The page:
Appalachia's shales will produce 45% of the United States' natural gas by 2040, and the region has a growing cost advantage in natural gas liquids over the U.S. Gulf Coast, according to an IHS Markit study highlighting the region's advantages for industrial developers.
The study, sponsored by economic development groups Shale Crescent USA and JobsOhio, was released March 19 at the World Petrochemical Conference in San Antonio and echoes a similar study on ethane crackers released in 2018. The thesis of both studies is that Appalachia's production is bountiful and cheap, and chemical plants in the Marcellus and Utica shales benefit from the lower costs of feedstocks and close proximity to customers.
IHS predicted that the region's NGL production will double by 2040 and said there are substantial savings to be had using liquids such as propane, butane and ethane at plants inside Appalachia rather than transporting them to the massive NGL complex at Mont Belvieu, Texas, or exporting them around the world.
By 2020, Appalachia will have a 6% to 26% production cost advantage over the Gulf Coast with roughly a 10-cent-per-gallon transportation discount for NGLs, IHS said. To calculate the discount, the group compared the tariffs on Energy Transfer LP affiliate Sunoco Pipeline LP's Mariner East 1, which is aimed at delivery to Philadelphia for export, and Enterprise Products Partners LP's TEPPCO pipeline, which is geared toward delivery to Mont Belvieu.
The NGL with the biggest cost advantage in Appalachia is ethane, according to a 2018 study from Shale Crescent. Royal Dutch Shell PLC's Appalachian unit, Shell Chemical Appalachia LLC, is already building a $6 billion plant outside Pittsburgh to take ethane processed out of the natural gas stream and "crack" it with heat to produce polyethylene pellets for plastics. Thai petrochemical giant PTT Global Chemical Public Co. Ltd. committed $100 million to engineering studies for a cracker in the Utica Shale in Belmont County, Ohio.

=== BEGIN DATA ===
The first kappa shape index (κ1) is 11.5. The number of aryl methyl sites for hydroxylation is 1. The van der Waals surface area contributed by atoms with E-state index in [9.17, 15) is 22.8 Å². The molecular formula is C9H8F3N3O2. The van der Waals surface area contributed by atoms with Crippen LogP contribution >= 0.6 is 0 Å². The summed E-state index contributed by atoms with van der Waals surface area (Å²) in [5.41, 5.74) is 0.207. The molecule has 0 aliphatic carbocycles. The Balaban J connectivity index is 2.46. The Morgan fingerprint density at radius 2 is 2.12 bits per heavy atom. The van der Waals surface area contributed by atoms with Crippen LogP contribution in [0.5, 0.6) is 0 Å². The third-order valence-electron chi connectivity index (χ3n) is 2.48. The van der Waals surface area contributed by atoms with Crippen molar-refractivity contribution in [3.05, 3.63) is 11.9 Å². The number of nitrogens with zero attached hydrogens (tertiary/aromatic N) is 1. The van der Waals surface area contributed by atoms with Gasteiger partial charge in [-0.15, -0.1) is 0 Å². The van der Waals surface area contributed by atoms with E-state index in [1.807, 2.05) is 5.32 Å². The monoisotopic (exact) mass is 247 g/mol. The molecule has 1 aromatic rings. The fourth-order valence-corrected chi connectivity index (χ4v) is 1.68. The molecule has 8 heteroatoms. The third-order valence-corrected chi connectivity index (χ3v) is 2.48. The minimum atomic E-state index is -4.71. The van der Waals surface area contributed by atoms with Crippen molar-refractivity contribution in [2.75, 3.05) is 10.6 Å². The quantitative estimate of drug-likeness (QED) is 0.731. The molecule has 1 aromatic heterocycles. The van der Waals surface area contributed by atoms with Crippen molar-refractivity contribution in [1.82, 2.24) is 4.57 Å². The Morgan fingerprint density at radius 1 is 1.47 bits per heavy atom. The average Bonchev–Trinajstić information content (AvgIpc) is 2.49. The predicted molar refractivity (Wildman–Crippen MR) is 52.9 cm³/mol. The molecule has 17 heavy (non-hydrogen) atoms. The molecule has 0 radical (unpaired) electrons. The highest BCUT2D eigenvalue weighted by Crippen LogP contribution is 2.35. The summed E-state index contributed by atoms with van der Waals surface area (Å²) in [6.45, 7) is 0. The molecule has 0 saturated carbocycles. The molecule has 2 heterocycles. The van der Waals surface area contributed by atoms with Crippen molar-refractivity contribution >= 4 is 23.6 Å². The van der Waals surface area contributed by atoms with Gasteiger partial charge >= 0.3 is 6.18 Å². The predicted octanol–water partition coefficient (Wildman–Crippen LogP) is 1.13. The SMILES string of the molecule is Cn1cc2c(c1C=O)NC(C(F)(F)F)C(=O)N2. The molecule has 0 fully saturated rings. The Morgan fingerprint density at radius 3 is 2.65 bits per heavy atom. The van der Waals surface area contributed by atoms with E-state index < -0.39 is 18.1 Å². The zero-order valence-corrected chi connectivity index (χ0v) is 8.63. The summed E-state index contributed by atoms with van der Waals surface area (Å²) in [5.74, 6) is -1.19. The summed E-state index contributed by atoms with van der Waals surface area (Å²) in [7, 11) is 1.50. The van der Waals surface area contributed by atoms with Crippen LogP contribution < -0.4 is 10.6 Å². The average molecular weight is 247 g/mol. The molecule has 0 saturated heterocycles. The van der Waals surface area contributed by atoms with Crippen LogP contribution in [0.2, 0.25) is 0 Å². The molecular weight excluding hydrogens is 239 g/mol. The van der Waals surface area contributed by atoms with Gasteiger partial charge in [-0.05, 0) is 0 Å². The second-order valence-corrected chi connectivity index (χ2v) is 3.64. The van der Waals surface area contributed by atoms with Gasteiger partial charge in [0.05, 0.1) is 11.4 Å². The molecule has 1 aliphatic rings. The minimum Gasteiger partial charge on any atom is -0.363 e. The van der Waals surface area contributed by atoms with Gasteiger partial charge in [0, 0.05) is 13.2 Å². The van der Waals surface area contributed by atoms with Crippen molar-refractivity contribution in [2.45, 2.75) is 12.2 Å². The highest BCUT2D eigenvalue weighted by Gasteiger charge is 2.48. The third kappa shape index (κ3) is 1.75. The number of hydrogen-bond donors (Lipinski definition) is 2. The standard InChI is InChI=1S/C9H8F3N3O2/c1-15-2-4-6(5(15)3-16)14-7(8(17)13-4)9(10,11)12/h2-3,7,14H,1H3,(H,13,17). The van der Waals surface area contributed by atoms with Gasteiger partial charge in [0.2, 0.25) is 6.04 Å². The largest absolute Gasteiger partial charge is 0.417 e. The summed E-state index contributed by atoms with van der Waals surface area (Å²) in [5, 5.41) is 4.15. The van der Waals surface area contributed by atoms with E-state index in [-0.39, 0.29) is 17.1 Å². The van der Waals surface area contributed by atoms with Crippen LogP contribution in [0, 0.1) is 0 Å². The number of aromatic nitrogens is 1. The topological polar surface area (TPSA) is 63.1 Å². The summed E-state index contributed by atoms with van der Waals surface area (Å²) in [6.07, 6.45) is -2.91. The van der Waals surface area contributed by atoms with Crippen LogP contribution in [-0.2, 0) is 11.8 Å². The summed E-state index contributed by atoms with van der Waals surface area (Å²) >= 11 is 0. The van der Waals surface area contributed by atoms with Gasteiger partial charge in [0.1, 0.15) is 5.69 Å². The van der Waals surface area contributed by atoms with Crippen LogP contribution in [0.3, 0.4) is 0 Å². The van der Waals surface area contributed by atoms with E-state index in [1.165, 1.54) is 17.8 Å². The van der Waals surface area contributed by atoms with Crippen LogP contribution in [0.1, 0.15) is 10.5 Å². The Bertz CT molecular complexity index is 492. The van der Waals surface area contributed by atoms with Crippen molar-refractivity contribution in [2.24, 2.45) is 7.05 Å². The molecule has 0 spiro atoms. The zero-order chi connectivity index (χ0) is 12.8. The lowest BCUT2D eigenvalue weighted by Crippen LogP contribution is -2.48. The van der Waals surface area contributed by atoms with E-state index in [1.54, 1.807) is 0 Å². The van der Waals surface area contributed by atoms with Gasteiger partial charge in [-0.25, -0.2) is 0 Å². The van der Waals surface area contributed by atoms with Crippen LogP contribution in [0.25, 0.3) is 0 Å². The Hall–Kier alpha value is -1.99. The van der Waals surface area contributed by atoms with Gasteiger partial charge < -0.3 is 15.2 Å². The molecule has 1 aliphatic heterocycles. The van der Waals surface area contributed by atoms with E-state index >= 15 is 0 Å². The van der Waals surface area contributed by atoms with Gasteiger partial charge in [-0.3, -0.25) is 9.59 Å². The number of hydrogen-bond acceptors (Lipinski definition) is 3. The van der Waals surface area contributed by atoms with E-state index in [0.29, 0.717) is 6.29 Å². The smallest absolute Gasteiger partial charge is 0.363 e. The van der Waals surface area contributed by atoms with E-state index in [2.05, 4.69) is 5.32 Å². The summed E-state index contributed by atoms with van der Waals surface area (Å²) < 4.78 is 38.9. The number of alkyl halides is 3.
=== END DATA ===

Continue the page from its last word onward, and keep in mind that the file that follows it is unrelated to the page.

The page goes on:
After ethane, the NGL with the largest cost advantage is Appalachia's propane, particularly if used in an integrated propylene-to-polypropylene plant making the raw material for plastics. Appalachia's only cost competitors for propane in plastics are similar plants in Alberta, IHS said, but any Canadian advantage is erased when transportation of the eventual plastics products is included; 77% of U.S. and Canadian demand for polypropylene is within 700 miles of West Virginia, Ohio and Pennsylvania.
"Access to ample supplies of locally produced propane leads to a competitive manufacturing cost for propylene, and subsequently polypropylene, which is augmented by the region's close proximity to over three-quarters of the U.S. polypropylene end use market," Anthony Palmer, IHS's vice president for chemical consulting, said in a statement.
Officials with JobsOhio and Shale Crescent said they are talking with manufacturers looking to move to the Ohio River Valley. "The abundance of natural gas and natural gas liquids has impacted our project pipeline," JobsOhio Vice President Dana Saucier Jr. said in a statement. "We are in conversations with companies seeking to expand as well as construct new plants in the region. The IHS Markit study quantifies the economic advantages of investing in the Marcellus and Utica formations."
Saucier did not miss the chance to point out one of Mont Belvieu's handicaps: its location in the hurricane alley of the Texas Gulf Coast.
"In addition to the significant cost advantages, the Shale Crescent has the benefit of being located in an area of the country rarely impacted by extreme weather," Saucier said. "Investors are taking notice."